BMW has updated its mid-size 5 series sedan and Touring (wagon) range, adding a right-hand drive M5 Touring model to suit markets such as the UK, Japan, Australia and New Zealand.
Changes include minor exterior and interior restyling, updated engines and some new technology.
All nine engines offered are either entirely new to the line, or have been significantly revised, and offer power and torque increases of up to 20hp and 20Nm as well as improvements in fuel economy by up to 25%.
Brake energy regeneration appears for the first time on a BMW model and is a key component of the automaker’s so-called ‘efficient dynamics programme’ which focuses on weight, dynamics and consumption to develop more power from less fuel in a lower-weight vehicle.
Brake energy regeneration takes advantage of energy currently lost through the engine over-run during braking. It uses intelligent alternator control and a high-capacity absorbent glass mat battery. When engine over-run is recognised, the alternator engages and powers up the battery to 100% with what would have been lost energy. It also reduces drag on the engine by only engaging and charging when required. On its own, it provides an average 3% reduction in fuel consumption and emissions.
A lane departure warning system is now standard or optional according to model. A camera mounted next to the interior mirror monitors the white lines on the road ahead and, if the car crosses the line without obvious intent or without the indicator being used, the driver is notified by a vibration through the steering wheel (Citroen’s version vibrates the seat cushion).
Active cruise control can now be optionally ordered with ‘stop and go’. Active cruise control maintains a constant speed while monitoring the traffic ahead, and reacts to a slowing vehicle in front by slowing the car. With the addition of stop and go, the new system keeps the car a fixed distance ahead, even in slow moving stop and go traffic situations, bringing the car to a complete stop. If the period of standstill is less than three seconds, the car will resume its programmed speed.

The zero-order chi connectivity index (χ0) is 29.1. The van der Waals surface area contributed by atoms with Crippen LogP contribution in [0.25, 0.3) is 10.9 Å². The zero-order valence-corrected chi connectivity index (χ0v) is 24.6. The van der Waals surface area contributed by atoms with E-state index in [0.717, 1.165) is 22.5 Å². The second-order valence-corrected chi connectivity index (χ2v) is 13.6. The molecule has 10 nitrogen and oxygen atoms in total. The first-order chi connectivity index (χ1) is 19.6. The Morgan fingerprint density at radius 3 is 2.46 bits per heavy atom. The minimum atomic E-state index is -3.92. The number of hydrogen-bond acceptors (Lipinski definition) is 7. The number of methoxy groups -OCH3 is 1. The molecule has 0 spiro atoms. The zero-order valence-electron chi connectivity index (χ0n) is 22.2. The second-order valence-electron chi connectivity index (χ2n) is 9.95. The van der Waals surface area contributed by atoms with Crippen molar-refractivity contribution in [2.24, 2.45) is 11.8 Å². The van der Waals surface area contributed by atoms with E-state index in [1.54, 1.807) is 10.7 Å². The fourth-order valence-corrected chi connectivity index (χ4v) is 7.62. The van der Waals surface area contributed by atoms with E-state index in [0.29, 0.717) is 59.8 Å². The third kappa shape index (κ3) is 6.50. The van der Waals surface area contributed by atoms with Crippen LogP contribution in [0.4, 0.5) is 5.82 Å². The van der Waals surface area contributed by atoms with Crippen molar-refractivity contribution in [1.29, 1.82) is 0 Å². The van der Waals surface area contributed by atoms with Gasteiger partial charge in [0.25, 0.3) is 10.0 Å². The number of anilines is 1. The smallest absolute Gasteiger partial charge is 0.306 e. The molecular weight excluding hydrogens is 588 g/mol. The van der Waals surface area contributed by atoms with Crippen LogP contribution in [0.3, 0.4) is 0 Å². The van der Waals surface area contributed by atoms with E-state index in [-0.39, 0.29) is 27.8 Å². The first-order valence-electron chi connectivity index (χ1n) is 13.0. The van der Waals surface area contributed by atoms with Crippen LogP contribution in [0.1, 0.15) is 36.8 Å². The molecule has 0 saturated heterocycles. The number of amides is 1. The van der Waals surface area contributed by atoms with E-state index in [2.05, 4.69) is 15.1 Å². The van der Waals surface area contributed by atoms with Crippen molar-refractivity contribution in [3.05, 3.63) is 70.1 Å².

Styling updates include clear glass headlamp and indicator units at the front while the signature BMW kidney grille now sits flush with the bumper. The air duct in the front valance has also been redesigned, while at the side the sill has an additional contour line. At the rear, the indicators, tail and brake lights now use horizontal LED light bars to emphasise the width of the rear.
Inside, the door panels have been redesigned, with the window switches now integrated into the horizontal armrests. In common with other recently launched BMWs, drivers now have eight programmable ‘favourite’ buttons on the dashboard enabling them to more easily access their most frequently used features such as one-touch navigation destination input, or telephone calls.